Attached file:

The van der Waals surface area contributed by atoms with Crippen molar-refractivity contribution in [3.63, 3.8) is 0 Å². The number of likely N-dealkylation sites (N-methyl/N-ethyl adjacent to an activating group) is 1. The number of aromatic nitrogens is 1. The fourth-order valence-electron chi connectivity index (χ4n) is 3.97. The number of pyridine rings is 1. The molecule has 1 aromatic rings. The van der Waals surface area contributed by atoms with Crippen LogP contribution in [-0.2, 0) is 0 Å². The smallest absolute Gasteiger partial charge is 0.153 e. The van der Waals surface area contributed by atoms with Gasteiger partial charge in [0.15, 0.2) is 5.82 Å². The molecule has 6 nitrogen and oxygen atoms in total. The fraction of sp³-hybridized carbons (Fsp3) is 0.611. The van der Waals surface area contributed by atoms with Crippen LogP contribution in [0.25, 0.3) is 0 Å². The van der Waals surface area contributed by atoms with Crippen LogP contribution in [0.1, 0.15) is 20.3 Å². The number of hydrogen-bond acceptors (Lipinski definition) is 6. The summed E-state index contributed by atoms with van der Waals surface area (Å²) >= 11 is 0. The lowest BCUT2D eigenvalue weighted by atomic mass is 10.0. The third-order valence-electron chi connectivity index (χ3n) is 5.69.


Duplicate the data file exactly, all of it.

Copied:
The van der Waals surface area contributed by atoms with Crippen molar-refractivity contribution in [3.63, 3.8) is 0 Å². The number of likely N-dealkylation sites (N-methyl/N-ethyl adjacent to an activating group) is 1. The number of aromatic nitrogens is 1. The fourth-order valence-electron chi connectivity index (χ4n) is 3.97. The number of pyridine rings is 1. The molecule has 1 aromatic rings. The van der Waals surface area contributed by atoms with Crippen LogP contribution in [-0.2, 0) is 0 Å². The smallest absolute Gasteiger partial charge is 0.153 e. The van der Waals surface area contributed by atoms with Gasteiger partial charge in [0.15, 0.2) is 5.82 Å². The molecule has 6 nitrogen and oxygen atoms in total. The fraction of sp³-hybridized carbons (Fsp3) is 0.611. The van der Waals surface area contributed by atoms with Crippen LogP contribution in [0.25, 0.3) is 0 Å². The van der Waals surface area contributed by atoms with Crippen LogP contribution in [0.1, 0.15) is 20.3 Å². The number of hydrogen-bond acceptors (Lipinski definition) is 6. The summed E-state index contributed by atoms with van der Waals surface area (Å²) >= 11 is 0. The lowest BCUT2D eigenvalue weighted by atomic mass is 10.0. The third-order valence-electron chi connectivity index (χ3n) is 5.69.